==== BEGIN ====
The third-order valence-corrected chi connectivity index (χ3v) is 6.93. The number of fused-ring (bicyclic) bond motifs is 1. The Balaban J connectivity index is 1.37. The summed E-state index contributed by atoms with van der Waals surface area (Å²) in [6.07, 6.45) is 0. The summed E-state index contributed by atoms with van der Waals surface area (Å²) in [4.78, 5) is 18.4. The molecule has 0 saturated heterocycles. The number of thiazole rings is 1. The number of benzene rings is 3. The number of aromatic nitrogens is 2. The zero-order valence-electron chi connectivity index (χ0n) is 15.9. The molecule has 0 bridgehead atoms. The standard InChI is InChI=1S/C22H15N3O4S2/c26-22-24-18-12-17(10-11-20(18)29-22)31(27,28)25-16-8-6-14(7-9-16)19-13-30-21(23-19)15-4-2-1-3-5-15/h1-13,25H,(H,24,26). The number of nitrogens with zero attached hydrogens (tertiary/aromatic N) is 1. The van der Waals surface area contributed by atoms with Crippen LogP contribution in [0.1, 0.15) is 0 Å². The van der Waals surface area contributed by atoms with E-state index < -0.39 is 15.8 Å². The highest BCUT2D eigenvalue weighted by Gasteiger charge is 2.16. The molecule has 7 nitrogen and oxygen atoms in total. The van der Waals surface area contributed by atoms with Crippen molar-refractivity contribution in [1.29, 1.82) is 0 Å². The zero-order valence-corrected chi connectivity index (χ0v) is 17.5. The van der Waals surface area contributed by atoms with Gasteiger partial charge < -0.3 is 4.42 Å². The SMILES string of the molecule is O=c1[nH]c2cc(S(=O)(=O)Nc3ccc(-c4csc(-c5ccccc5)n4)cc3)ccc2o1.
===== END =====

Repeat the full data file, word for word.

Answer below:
The third-order valence-corrected chi connectivity index (χ3v) is 6.93. The number of fused-ring (bicyclic) bond motifs is 1. The Balaban J connectivity index is 1.37. The summed E-state index contributed by atoms with van der Waals surface area (Å²) in [6.07, 6.45) is 0. The summed E-state index contributed by atoms with van der Waals surface area (Å²) in [4.78, 5) is 18.4. The molecule has 0 saturated heterocycles. The number of thiazole rings is 1. The number of benzene rings is 3. The number of aromatic nitrogens is 2. The zero-order valence-electron chi connectivity index (χ0n) is 15.9. The molecule has 0 bridgehead atoms. The standard InChI is InChI=1S/C22H15N3O4S2/c26-22-24-18-12-17(10-11-20(18)29-22)31(27,28)25-16-8-6-14(7-9-16)19-13-30-21(23-19)15-4-2-1-3-5-15/h1-13,25H,(H,24,26). The number of nitrogens with zero attached hydrogens (tertiary/aromatic N) is 1. The van der Waals surface area contributed by atoms with Crippen LogP contribution in [0.1, 0.15) is 0 Å². The van der Waals surface area contributed by atoms with E-state index < -0.39 is 15.8 Å². The highest BCUT2D eigenvalue weighted by Gasteiger charge is 2.16. The molecule has 7 nitrogen and oxygen atoms in total. The van der Waals surface area contributed by atoms with Crippen molar-refractivity contribution in [1.29, 1.82) is 0 Å². The zero-order valence-corrected chi connectivity index (χ0v) is 17.5. The van der Waals surface area contributed by atoms with Gasteiger partial charge < -0.3 is 4.42 Å². The SMILES string of the molecule is O=c1[nH]c2cc(S(=O)(=O)Nc3ccc(-c4csc(-c5ccccc5)n4)cc3)ccc2o1.